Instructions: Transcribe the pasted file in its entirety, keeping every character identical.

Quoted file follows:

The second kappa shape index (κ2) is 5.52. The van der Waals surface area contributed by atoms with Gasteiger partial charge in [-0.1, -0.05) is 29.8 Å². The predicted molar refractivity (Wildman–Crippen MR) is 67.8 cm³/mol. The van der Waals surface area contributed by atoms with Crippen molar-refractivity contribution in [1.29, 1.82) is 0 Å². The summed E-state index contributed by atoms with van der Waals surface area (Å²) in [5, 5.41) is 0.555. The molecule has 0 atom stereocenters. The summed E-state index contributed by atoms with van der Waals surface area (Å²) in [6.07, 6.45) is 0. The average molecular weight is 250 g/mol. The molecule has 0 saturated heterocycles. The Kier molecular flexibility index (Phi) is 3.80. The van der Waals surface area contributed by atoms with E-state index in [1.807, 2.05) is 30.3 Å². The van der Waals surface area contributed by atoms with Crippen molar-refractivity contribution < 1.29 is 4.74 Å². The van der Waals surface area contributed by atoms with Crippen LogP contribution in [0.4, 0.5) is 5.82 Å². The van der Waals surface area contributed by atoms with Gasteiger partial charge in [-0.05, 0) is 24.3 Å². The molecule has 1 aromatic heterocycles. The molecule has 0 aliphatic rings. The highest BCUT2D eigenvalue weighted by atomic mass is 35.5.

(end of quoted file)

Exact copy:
The second kappa shape index (κ2) is 5.52. The van der Waals surface area contributed by atoms with Gasteiger partial charge in [-0.1, -0.05) is 29.8 Å². The predicted molar refractivity (Wildman–Crippen MR) is 67.8 cm³/mol. The van der Waals surface area contributed by atoms with Crippen molar-refractivity contribution in [1.29, 1.82) is 0 Å². The summed E-state index contributed by atoms with van der Waals surface area (Å²) in [5, 5.41) is 0.555. The molecule has 0 atom stereocenters. The summed E-state index contributed by atoms with van der Waals surface area (Å²) in [6.07, 6.45) is 0. The average molecular weight is 250 g/mol. The molecule has 0 saturated heterocycles. The Kier molecular flexibility index (Phi) is 3.80. The van der Waals surface area contributed by atoms with E-state index in [1.807, 2.05) is 30.3 Å². The van der Waals surface area contributed by atoms with Crippen molar-refractivity contribution < 1.29 is 4.74 Å². The van der Waals surface area contributed by atoms with Crippen LogP contribution in [0.4, 0.5) is 5.82 Å². The van der Waals surface area contributed by atoms with Gasteiger partial charge in [-0.05, 0) is 24.3 Å². The molecule has 1 aromatic heterocycles. The molecule has 0 aliphatic rings. The highest BCUT2D eigenvalue weighted by atomic mass is 35.5.